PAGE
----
Drayton, Vale of White Horse

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Drayton
Drayton StPeter southeast.jpg
St Peter's parish church
Drayton is located in Oxfordshire
Drayton
Drayton
 Drayton shown within Oxfordshire
Population 2,353 (2011 Census)
OS grid reference SU4794
Civil parish Drayton
District Vale of White Horse
Shire county Oxfordshire
Region South East
Country England
Sovereign state United Kingdom
Post town Abingdon
Postcode district OX14
Dialling code 01235
Police Thames Valley
Fire Oxfordshire
Ambulance South Central
EU Parliament South East England
UK Parliament Wantage
Website Drayton near Abingdon
List of places
UK
England
Oxfordshire

Coordinates: 51°38′49″N 1°18′47″W / 51.647°N 1.313°W / 51.647; -1.313

Drayton is a village and civil parish about 2 miles (3 km) south of Abingdon, Oxfordshire. It was part of Berkshire until the 1974 boundary changes transferred it to Oxfordshire. The 2011 Census recorded its population as 2,353.[1]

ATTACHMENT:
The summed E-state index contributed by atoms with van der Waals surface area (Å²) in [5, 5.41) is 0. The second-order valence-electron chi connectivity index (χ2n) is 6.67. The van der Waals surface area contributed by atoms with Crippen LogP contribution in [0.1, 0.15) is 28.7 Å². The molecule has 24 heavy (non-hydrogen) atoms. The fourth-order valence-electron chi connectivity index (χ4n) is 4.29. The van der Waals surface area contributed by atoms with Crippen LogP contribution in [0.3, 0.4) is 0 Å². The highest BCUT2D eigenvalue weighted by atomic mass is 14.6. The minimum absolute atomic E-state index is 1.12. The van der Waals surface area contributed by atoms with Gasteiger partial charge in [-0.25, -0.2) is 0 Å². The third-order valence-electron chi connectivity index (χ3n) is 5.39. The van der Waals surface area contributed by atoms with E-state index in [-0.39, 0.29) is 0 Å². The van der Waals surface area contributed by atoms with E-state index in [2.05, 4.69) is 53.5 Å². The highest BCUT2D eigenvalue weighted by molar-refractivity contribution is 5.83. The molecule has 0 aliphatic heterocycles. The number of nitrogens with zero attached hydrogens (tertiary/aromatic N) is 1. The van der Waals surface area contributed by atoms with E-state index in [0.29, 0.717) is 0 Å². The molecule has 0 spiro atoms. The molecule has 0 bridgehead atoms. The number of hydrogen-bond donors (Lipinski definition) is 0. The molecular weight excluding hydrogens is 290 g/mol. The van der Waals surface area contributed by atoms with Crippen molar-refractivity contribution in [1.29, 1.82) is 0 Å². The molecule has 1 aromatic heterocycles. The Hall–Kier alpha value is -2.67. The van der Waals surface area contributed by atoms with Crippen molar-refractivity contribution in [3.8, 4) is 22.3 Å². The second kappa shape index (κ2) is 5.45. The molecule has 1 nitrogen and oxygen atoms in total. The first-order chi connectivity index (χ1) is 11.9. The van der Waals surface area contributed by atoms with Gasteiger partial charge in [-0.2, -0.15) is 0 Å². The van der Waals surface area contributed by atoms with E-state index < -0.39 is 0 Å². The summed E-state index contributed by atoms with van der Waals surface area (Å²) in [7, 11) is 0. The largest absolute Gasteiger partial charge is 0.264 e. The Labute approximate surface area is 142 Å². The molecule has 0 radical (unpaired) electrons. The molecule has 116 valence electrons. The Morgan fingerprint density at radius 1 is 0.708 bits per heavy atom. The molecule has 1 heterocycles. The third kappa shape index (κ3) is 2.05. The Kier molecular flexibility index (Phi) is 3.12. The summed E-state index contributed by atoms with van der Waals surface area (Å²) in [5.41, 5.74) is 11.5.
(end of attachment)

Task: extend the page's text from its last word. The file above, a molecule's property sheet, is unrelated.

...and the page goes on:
Archaeology[edit]

Two sites of former settlements in the parish are scheduled monuments. One is about 12 mile (800 m) north of the village at Sutton Wick, overlapping the parish boundary with Abingdon.[2] The other is around Brook Farm, about 12 mile (800 m) southeast of the village.[3]

An episode of the Channel 4 television series Time Team called "In the Halls of a Saxon King", first transmitted on 5 September 2010, investigated archaeological sites from various periods between Drayton and its eastern neighbour Sutton Courtenay. They included a Neolithic site called the Drayton Cursus.[4]

In 1965 a late Saxon sword was found during ploughing on a field beside Barrow Lane. It is similar to swords found at Windsor, Berkshire and Gooderstone, Suffolk.[5]

Toponym[edit]

The earliest known forms of Drayton's toponym are the Old English Drægtune and Draigtun from the 10th century. It evolved through Draitune in the 10th and 11th centuries, Draitun from the 11th to the 13th century and Drettun in the 12th century. The current spelling of the name has been used since the 13th century.[6]